Books of the Year 2014: The Contenders

I plan to select a list of my favorite books of 2014. My last list covered 2012.

Unlike 2013, during those years when I do have time to stay current on the non-fiction releases from Christian publishers, I usually take some time in July to begin writing out a list of contenders. At this point the list is quite incomplete, but a rough list at this stage will help inventory the books that have caught my attention so far. So here is the early stages of my list of books that will be seriously considered as I develop my final list in November.

My list (updated on 10/10) is now up to 50+ titles (* = recent adds):

Reading Re-Treat

Once a year I set aside time for a personal reading retreat, a few days blocked off for me to dive into a stack of books I’ve collected (and some I’ve already started). In the last two years, neck deep in the John Newton writing project, these reading retreats have been focused on the topic at hand. And for the first time since we moved back to Minneapolis, this weekend affords me my first retreat to work through a stack of books on random topics of interest.

Whether I focus on one particular topic (like in my 2011 retreat) or whether I read more generally, these reading retreats give me a chance to largely disconnect from the Internet and cut away from the digital entanglements of daily web communication for the purpose of reading printed books for 12 hours each day (the goal). Such a discipline may seem daunting, but I find the practice life giving, and it has increasingly become an essential strategy I need to protect and develop my sustained, linear reading concentration, a skill that seems to otherwise erode every day (a concern I addressed at length in my book Lit!).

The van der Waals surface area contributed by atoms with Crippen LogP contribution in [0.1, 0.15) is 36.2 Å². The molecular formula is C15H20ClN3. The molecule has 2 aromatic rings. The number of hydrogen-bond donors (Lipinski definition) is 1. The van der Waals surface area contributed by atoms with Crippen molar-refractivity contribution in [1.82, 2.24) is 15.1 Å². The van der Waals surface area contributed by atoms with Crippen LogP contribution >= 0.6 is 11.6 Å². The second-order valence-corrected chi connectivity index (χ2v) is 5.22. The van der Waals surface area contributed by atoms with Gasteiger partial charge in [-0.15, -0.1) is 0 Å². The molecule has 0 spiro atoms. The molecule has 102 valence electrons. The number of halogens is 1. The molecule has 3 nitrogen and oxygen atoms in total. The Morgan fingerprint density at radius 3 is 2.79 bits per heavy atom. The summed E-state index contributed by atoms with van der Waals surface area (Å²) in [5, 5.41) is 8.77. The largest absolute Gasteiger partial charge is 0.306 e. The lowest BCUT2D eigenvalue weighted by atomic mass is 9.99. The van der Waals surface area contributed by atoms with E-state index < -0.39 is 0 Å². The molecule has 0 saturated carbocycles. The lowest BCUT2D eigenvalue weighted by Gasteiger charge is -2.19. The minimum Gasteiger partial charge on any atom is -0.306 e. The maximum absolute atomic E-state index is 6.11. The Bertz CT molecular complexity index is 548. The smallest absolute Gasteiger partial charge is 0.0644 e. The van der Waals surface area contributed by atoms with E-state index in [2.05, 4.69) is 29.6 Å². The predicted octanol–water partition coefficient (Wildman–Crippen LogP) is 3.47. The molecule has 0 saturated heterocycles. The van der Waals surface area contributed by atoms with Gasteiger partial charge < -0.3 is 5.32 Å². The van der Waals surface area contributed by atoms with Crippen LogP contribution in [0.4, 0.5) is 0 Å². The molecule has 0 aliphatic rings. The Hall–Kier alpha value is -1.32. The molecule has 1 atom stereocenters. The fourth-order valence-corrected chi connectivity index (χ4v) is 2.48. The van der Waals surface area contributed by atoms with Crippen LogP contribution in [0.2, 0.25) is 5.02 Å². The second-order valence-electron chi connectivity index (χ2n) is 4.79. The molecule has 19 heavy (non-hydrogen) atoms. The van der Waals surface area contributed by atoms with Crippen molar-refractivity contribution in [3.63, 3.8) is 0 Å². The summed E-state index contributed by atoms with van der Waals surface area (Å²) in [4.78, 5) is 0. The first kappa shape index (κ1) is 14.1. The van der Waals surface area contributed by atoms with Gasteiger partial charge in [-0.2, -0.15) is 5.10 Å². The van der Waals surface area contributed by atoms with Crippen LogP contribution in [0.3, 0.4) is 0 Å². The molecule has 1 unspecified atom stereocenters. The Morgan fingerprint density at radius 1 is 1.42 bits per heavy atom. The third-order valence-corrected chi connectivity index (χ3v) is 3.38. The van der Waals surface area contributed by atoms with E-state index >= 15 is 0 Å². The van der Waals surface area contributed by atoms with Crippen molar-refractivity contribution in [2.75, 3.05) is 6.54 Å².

The goal of this retreat, like every reading retreat, is not to finish a lot of books, the goal is simply to read a lot. And for the interested, here are the titles I’ll be taking along —

Reading Digest (January 11)

Books I’m Reading

Every January I dedicate the month to reading books about writing. Writing is my golf game, requiring (never ending) practice as I chase (always elusive) perfection. This year, I’ll be reading five titles:

Forthcoming Books

Carolyn McCulley and Nora Shank, The Measure of Success: Uncovering the Biblical Perspective on Women, Work, and the Home (B&H; February 1, 2014). A gem to help women navigate the tricky questions of work, home, and ambition. The particular strength is the way it walks through the decisions of women and the workplace through the many changing seasons of a woman’s life. The core chapters on purpose (5), rest (6), identity (7), and ambition (8), will benefit single and married women (and even the men who read it). Early they write: “Is this a book about women working in the marketplace? Yes. Is this a book about women working at home? Yes again. What follows is our exploration of how this looks for different women at various stages of life. We believe there is much wisdom to be mined from the Bible to help us think about love and labor throughout the entire arc of a woman’s life. Therefore, we have segmented this book into three sections: the story of work, the theology of work, and the lifecycle of work.” And it delivers.